What Rain Does to Motorcycles

Is it OK to leave a motorcycle out in the rain? Will rain damage a motorcycle? These are two surprisingly common questions posed by motorcycle owners, with good reason.

What rain does to motorcycles

While the answer to the former could simply be “no,” and the answer to the latter could simple be “yes,” there’s a little more to it. Obviously rain can rust exposed metal parts (more on that later), but it’s the not-so-obvious components that can also be affected which make these questions worthy of digging a little deeper. 

Water Damage from Prolonged Exposure to Rain

Sooner or later your motorcycle is going to get rained on. However, a little rain won’t damage your bike, as motorcycles are designed to withstand all kinds of weather conditions

Motorcycle in rain what it does

Water damage to a motorcycle can happen as a result of prolonged exposure to rain and humidity, which causes corrosion, most notably rust. Electrical components and other parts sensitive to corrosion are manufactured to withstand rain. But leave a motorcycle out in the rain long enough and even sealed components will start to corrode.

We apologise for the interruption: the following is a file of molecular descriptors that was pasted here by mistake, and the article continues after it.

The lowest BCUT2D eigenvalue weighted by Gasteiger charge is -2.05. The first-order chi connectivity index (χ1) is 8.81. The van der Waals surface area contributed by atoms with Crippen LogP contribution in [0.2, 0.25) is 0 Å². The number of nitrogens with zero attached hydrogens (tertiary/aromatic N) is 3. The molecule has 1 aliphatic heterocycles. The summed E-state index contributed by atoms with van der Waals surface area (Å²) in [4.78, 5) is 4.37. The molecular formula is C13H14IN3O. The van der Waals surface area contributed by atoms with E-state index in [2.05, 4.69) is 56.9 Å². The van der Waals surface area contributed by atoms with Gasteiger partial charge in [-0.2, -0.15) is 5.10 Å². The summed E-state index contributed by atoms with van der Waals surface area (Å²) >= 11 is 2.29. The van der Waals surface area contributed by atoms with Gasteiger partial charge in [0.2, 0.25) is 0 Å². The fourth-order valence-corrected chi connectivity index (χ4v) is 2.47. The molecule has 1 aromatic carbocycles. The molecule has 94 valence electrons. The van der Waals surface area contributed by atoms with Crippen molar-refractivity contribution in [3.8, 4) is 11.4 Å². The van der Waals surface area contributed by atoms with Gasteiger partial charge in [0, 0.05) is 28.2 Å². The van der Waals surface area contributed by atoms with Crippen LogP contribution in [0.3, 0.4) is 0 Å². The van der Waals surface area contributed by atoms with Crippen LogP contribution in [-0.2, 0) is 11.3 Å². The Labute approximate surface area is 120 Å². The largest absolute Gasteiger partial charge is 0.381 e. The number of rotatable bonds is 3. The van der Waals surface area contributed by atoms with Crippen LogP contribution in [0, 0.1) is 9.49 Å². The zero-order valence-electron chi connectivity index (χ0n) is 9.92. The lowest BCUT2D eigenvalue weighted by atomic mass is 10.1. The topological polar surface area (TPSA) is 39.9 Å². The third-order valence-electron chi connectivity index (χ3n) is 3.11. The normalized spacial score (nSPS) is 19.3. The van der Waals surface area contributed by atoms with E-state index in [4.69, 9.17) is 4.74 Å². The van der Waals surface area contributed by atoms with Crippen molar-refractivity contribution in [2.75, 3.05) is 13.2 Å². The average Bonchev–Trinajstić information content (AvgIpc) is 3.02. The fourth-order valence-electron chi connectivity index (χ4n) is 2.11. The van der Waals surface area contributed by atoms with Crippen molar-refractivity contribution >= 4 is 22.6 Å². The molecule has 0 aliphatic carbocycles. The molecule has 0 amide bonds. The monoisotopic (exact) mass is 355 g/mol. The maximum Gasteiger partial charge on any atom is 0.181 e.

Everything from electrical connections to metal parts can suffer rain damage, including brakes, batteries and even the engine itself. And while it’s always a good idea to dry off your bike after riding in the rain, it’s not enough. Rain starts to penetrate as soon as it hits, but short-term exposure won’t do much harm. It’s leaving the water on the bike that does the real damage. 


As mentioned earlier, rusting is the obvious negative effect of exposure to rain. If you notice even a tiny rust spot anywhere on your bike, you need to tackle it immediately before it gets worse, as that type of corrosion spreads quickly. 

Motorcycle in rain rusting

Inspect your motorcycle for rust spots often. Metal parts on a motorcycle are especially vulnerable to rain. Riding your motorcycle often helps shed water off and keep parts lubricated, but not doing anything after riding in the rain is where you’re asking for trouble.   

Prolonged exposure to rainwater can corrode the chain and sprockets, so cleaning and lubing them is crucial, especially after rainy rides. Other components vulnerable to rusting include bearings, bolts, forks, swingarms, and anything else metal, visible or otherwise. 

It’s not just metal parts either. Besides the aforementioned electrical components, headlights, instrument panels, mirrors and fairings can be affected by prolonged exposure to rain. Even engine parts like the carburetor can get damaged and cause the engine to seize if water gets in them. In other words, your entire motorcycle should be protected from rain. 

How to Prevent Rain Damage

For starters, clean and lube your motorcycle’s chain regularly, as lube helps keep water and dirt off the chain. Give your motorcycle’s brakes a good scrubbing as well. You should be washing your motorcycle regularly anyway, but pay special attention to anything that’s vulnerable to corrosion. Use a water spot remover and a corrosion blocker spray on metal, fiberglass and painted surfaces for additional rust protection.